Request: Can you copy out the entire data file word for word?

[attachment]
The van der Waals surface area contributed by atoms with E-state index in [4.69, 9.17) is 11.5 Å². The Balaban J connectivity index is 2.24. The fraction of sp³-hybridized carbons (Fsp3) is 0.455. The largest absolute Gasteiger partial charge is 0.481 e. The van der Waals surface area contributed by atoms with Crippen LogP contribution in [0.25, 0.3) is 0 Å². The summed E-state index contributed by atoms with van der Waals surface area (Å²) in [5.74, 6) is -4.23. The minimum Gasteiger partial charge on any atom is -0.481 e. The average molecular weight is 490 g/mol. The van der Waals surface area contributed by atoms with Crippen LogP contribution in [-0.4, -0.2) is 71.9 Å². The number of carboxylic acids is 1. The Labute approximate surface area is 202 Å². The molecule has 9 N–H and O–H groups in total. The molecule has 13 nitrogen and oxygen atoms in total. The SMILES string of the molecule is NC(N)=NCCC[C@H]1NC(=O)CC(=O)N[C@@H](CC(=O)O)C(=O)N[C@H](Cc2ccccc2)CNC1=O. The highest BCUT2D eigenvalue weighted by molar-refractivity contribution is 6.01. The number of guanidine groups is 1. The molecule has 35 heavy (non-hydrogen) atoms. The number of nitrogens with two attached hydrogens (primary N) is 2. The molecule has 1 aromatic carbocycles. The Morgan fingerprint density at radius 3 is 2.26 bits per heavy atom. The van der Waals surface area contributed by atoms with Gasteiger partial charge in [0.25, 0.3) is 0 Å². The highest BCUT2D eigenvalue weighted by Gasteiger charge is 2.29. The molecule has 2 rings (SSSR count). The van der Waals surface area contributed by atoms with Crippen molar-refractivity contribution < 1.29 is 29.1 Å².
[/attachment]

The van der Waals surface area contributed by atoms with E-state index in [4.69, 9.17) is 11.5 Å². The Balaban J connectivity index is 2.24. The fraction of sp³-hybridized carbons (Fsp3) is 0.455. The largest absolute Gasteiger partial charge is 0.481 e. The van der Waals surface area contributed by atoms with Crippen LogP contribution in [0.25, 0.3) is 0 Å². The summed E-state index contributed by atoms with van der Waals surface area (Å²) in [5.74, 6) is -4.23. The minimum Gasteiger partial charge on any atom is -0.481 e. The average molecular weight is 490 g/mol. The van der Waals surface area contributed by atoms with Crippen LogP contribution in [-0.4, -0.2) is 71.9 Å². The number of carboxylic acids is 1. The Labute approximate surface area is 202 Å². The molecule has 9 N–H and O–H groups in total. The molecule has 13 nitrogen and oxygen atoms in total. The SMILES string of the molecule is NC(N)=NCCC[C@H]1NC(=O)CC(=O)N[C@@H](CC(=O)O)C(=O)N[C@H](Cc2ccccc2)CNC1=O. The highest BCUT2D eigenvalue weighted by molar-refractivity contribution is 6.01. The number of guanidine groups is 1. The molecule has 35 heavy (non-hydrogen) atoms. The number of nitrogens with two attached hydrogens (primary N) is 2. The molecule has 1 aromatic carbocycles. The Morgan fingerprint density at radius 3 is 2.26 bits per heavy atom. The van der Waals surface area contributed by atoms with Gasteiger partial charge in [0.25, 0.3) is 0 Å². The highest BCUT2D eigenvalue weighted by Gasteiger charge is 2.29. The molecule has 2 rings (SSSR count). The van der Waals surface area contributed by atoms with Crippen molar-refractivity contribution < 1.29 is 29.1 Å².